BuzzFeed teamed up with Google News Labs and the University of Sheffield to analyse search terms relating to the party leaders by constituency.
In the UK as a whole, Conservative leader David Cameron topped the list as the most Googled leader in 237 constituencies.
Ukip leader Nigel Farage was a relatively close second, being the most searched for politician in 221 constituencies but Labour leader Ed Miliband was well out in third, topping just 125 constituencies.
And Ms Sturgeon was fourth throughout the UK, coming top in 43 constituencies - including several outwith Scotland.
The First Minister was the most Googled party leader in Copeland; Penrith & The Border; Sefton Central; City of Chester; Clywd South, Maidenhead (Theresa May’s constituency); Chelmsford; Leicestershire South; Chesterfield and Louth & Horncastle - Sir Peter Tapsell’s seat.
Ms Sturgeon was also the most searched for party leader in several Labour constituencies in Scotland, including Aberdeen South; Ayr Central; Coatbridge, Chryston & Bellshill; Edinburgh East; Edinburgh South and every Glasgow seat including Margaret Curran’s Glasgow East constituency.
The SNP leader was also the most Google politician in Renfrewshire East - the current seat of Scottish Labour leader Jim Murphy - and in Antrim South, in Northern Ireland.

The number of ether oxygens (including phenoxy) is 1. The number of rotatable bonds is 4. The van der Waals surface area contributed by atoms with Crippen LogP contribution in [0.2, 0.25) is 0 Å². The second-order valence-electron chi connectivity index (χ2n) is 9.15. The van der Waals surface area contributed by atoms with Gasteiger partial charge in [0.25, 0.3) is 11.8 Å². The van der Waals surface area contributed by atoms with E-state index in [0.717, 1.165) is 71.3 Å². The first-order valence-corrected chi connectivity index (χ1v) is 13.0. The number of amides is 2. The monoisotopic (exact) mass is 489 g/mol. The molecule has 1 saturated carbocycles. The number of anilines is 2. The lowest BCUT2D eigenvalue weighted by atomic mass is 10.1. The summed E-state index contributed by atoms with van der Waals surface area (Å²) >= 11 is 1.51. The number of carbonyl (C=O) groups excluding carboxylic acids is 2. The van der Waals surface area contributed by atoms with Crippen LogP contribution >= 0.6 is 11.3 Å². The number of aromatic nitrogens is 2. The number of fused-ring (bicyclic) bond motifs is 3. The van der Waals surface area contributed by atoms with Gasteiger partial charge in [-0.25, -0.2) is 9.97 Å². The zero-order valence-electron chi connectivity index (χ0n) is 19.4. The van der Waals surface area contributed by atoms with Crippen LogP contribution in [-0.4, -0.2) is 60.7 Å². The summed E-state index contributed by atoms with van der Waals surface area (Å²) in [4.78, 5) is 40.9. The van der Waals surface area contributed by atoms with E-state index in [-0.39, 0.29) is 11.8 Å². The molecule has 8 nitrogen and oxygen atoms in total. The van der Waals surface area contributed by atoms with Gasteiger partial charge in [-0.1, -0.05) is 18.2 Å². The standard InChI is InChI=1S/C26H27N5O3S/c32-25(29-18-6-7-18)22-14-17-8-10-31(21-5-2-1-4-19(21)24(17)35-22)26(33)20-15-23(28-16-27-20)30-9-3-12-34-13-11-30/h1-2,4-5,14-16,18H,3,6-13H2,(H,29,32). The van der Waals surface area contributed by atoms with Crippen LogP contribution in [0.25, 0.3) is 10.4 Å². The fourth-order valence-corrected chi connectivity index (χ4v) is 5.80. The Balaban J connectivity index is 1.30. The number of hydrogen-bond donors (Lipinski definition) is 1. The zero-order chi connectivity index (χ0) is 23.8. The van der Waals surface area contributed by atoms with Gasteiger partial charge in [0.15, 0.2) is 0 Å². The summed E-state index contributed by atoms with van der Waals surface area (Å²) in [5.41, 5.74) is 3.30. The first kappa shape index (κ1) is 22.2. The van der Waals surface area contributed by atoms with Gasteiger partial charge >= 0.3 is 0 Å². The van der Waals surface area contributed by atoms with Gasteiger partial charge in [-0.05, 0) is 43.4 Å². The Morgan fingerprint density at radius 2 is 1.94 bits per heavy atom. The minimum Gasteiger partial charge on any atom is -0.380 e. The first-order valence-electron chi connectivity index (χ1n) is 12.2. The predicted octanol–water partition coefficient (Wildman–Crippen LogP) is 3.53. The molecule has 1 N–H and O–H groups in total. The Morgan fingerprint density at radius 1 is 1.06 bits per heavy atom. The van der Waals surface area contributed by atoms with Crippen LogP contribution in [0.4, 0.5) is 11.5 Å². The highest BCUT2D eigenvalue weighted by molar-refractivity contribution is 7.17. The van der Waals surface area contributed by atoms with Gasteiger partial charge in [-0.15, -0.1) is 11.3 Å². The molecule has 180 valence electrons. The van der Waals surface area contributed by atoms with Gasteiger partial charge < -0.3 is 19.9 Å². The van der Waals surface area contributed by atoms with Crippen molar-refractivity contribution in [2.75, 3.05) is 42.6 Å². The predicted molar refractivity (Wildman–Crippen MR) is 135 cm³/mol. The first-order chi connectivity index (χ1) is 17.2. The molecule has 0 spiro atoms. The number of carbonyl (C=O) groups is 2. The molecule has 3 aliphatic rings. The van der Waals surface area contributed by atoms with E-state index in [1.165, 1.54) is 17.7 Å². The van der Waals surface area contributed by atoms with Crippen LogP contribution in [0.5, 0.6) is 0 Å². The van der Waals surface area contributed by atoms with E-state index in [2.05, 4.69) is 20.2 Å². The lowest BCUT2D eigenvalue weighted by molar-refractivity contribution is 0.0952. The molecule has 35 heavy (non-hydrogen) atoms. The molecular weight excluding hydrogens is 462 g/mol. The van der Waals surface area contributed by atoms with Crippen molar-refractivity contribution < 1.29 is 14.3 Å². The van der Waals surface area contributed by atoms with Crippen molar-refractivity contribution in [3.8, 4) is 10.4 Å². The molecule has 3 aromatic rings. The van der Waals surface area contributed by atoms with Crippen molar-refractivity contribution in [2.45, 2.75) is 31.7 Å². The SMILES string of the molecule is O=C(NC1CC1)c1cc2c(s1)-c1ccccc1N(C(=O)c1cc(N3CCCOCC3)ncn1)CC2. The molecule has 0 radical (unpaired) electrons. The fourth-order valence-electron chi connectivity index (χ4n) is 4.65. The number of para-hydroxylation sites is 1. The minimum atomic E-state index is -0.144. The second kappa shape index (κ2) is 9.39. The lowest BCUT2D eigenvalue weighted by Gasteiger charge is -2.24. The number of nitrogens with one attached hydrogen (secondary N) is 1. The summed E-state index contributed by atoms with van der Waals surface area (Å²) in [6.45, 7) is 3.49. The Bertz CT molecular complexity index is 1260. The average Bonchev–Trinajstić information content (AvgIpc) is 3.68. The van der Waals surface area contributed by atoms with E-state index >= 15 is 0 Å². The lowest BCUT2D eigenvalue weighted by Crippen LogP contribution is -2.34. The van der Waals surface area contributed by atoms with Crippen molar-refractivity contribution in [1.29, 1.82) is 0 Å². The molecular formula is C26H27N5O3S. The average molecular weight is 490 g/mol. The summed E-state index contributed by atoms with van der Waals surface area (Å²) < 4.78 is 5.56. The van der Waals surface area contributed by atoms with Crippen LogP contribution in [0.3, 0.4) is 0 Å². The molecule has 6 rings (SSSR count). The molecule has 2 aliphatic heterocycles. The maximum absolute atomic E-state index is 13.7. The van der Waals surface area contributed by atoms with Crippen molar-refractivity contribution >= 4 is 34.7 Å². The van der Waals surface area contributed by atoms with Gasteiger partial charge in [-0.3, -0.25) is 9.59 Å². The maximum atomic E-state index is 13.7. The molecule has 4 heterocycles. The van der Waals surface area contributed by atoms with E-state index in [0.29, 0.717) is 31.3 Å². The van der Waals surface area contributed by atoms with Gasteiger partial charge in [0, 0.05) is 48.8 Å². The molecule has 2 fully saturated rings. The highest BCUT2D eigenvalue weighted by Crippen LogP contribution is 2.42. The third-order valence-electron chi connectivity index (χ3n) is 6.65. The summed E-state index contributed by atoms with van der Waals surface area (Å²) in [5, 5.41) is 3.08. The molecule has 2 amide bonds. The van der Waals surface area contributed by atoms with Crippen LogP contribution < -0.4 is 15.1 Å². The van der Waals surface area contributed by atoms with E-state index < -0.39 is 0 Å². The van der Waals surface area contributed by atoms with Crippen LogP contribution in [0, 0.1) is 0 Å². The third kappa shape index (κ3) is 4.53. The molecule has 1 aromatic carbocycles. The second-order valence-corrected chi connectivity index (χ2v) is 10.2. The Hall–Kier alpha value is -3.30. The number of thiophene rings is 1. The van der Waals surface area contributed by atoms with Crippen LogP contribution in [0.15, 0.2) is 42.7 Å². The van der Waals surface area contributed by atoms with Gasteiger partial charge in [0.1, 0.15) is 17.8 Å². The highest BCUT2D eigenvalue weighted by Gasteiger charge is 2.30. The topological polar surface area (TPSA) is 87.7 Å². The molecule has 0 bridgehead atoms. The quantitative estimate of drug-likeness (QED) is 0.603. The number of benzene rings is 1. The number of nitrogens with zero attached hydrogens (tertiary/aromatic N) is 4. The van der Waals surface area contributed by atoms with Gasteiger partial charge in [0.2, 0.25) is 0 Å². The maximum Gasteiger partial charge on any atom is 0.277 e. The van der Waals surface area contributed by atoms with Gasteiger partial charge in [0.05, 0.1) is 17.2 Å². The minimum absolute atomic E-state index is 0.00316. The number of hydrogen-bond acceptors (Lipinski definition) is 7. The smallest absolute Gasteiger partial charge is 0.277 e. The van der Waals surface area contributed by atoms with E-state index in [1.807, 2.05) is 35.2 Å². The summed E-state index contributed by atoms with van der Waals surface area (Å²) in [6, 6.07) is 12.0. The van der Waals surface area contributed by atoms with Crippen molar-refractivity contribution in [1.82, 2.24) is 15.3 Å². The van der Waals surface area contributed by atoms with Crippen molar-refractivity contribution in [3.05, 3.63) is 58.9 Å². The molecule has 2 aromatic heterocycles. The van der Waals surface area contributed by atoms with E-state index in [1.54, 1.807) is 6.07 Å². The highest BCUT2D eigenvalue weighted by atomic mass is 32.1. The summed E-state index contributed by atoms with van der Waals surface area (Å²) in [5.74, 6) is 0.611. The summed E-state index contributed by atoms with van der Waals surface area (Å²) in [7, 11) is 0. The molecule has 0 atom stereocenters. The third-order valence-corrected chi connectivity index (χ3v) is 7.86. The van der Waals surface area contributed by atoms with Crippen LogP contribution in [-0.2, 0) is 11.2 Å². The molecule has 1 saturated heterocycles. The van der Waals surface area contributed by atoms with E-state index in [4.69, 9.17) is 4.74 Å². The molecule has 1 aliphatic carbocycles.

Elsewhere, Liberal Democrat leader Nick Clegg only topped 17 seats, while Green Party leader Natalie Bennett scored the top spot in three constituencies and Leanne Wood, leader of Plaid Cymru, came top in just one - Durham North.
Nigel Farage was the most searched for party leader in Aberdeen North; Argyll & Bute; Dumfriesshire, Clydesdale & Tweeddale; Dunfermline & West Fife; Edinburgh West; Edinburgh South West; Fife North East;
Simon Rogers, Google News Labs’s date editor, told BuzzFeed: “We used Google’s Knowledge graph technology to look for the most-searched party leader in over 5,000 towns and cities across the UK and aggregated those to establish which leader was most-searched in each city.”
Ms Sturgeon’s surprising showing in parts of England is likely down to her strong showing in the first leaders debate, televised on ITV. The SNP leader was praised for her performance with some snap polls suggesting she had won the debate or come a close second.